Yesterday’s publication of the second instalment of the National Food Strategy was rightly met with indignation from consumer advocates, who largely took aim at its recommendation to hike the price of everyday essentials by introducing taxes on salt and sugar. A calamitous Today programme interview, in which Henry Dimbleby, the report’s author, seemed to suggest the NHS would be annihilated by our collective hankering for Frosties, didn’t help either.
But the Strategy did have some more redeeming features. Prior to its publication, the farming community was desperately anxious to know what pronouncements lay in store for meat production – given the impacts animal agriculture has on the natural world. In the end, livestock farmers up and down the country were probably breathing a sigh of relief.
The headline recommendation was for meat consumption to fall by 30% by 2032. While this still represents a big shift, most of the ideas put forward for how to get there were not as draconian as first feared.
Most notably, one thing firmly off the table was a general ‘meat tax’. The Strategy notes how one would be difficult to administer, and in all likelihood end up hitting poorer families hardest. Perhaps the worst consequence of such a tax, however, would be that it if this is seen as the thin end of the climate action wedge, support for the level of decarbonisation necessary to meet goals such as Net Zero could quickly crumble.
So if a new tax isn’t on the menu, what is? How do the report’s authors think we can cut emissions from meat?
The ‘headline grabber’, as the Strategy notes, is lab-grown meat. Otherwise known as cultured meat, or clean meat, this refers to genuine animal protein, only grown without the inconvenience of being attached to a sentient creature, and all that goes with it. A 2011 study estimated that, per kilogram, clean meat can produce up to 96% fewer greenhouse gas emissions, while also taking up far fewer land and water inputs.
Dimbleby and co call for £50 million to be put towards a commercial cluster for entrepreneurs and scientists to work on alternative proteins, which I can’t see much harm in. The Government is committed to increasing R&D spending, and this is about as close to the cutting edge as research can get. The prize on offer is a more sustainable, more resilient, and hopefully cheaper and more nutritious food system.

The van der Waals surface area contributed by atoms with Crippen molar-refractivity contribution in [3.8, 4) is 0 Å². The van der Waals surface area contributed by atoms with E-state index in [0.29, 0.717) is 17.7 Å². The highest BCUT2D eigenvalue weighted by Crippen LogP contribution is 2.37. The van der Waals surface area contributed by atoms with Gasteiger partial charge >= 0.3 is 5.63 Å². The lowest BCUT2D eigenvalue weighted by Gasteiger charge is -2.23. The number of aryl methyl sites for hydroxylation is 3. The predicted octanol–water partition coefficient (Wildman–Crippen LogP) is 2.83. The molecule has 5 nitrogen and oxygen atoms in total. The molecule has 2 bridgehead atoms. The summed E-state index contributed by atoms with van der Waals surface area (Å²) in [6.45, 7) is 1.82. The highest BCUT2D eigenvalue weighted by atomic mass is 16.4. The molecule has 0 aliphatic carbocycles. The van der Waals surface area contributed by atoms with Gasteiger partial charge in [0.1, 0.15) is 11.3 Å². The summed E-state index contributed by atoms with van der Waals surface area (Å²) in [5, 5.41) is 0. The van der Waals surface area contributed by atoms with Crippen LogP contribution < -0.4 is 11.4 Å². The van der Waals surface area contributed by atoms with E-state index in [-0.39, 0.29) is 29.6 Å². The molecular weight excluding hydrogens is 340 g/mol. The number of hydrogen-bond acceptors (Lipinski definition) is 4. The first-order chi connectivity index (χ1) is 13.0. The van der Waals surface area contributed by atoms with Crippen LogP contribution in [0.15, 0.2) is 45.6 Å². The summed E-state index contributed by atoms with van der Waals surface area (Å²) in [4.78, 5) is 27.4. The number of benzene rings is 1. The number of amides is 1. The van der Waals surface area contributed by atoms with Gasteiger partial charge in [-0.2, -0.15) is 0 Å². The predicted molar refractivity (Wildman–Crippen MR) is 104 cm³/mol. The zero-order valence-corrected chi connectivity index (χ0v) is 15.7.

Subsidies for breakthrough research like this are all well and good, but where it would have been nice to see the Strategy being more explicit would have been with regards to the regulatory frameworks governing clean meat. Knowing that it will be legal to market and sell a product once you’ve put money and effort into developing it is a sine qua non for innovators.
Already, rent seekers in the farming lobby are doing their level best to throw up regulatory barriers to clean meat. The Government must not give into their protectionist siren calls. Any regulations must be proportionate, science-based and consumer (not producer) oriented.
On which note, the UK should also review the judgement handed down by the European Court of Justice, which bans ‘dairy-style’ names for plant-based alternatives – which, for example, render oat ‘milk’ as oat ‘drink’. The precise impact of this ludicrous law is up for debate, but it isn’t unreasonable to argue that it suffocates demand for carbon-friendly foodstuffs by making such products sound less appetising and more unfamiliar than they might otherwise be.
A better regulatory environment is not the only way the Government could help cut emissions from the food system in a pro-consumer way, however.
The Strategy casts light on the various ways in which animal agriculture is subsidised – either through direct payments to farmers, or via public procurement. To the Government’s credit on the former, the UK is phasing out the payments farmers could collect under the EU’s Common Agricultural Policy, which reward them simply on the basis of the amount of land they own. Future subsidies will be more closely tied to environmental services farmers provide, such as rewilding.
On the latter, a good case could be made by fiscal conservatives for the public sector embracing more plant-based foods. According to the Strategy, the public sector dishes up nearly 2 billion meals a year, making it a significant buyer in the food system.
To be sure, not every vegan meal is a cheap one (though the same is only truer of ones containing meat). But I’m willing to bet that the state can reduce its catering costs by forgoing animal flesh, even if only occasionally – it really is quite a challenge to bankrupt yourself buying only vegetables, basic carbohydrates, and tins of assorted legumes.
A shift to more sustainable diets will axiomatically reduce emissions and nudge us closer to our climate goals. Thankfully, this transition is already happening voluntarily, rather than at the behest of the state. Each year, more people are switching to an entirely vegan lifestyle, while many others are reducing their intake of animal products, even if remaining omnivorous.
Yet that’s not to say there’s nothing the Government can do to help. There are plenty of levers ministers could pull on which could help point us in a better direction, without unduly interfering in people’s lives. For all of its flaws elsewhere, the Strategy makes a good start at outlining what some of those may be.
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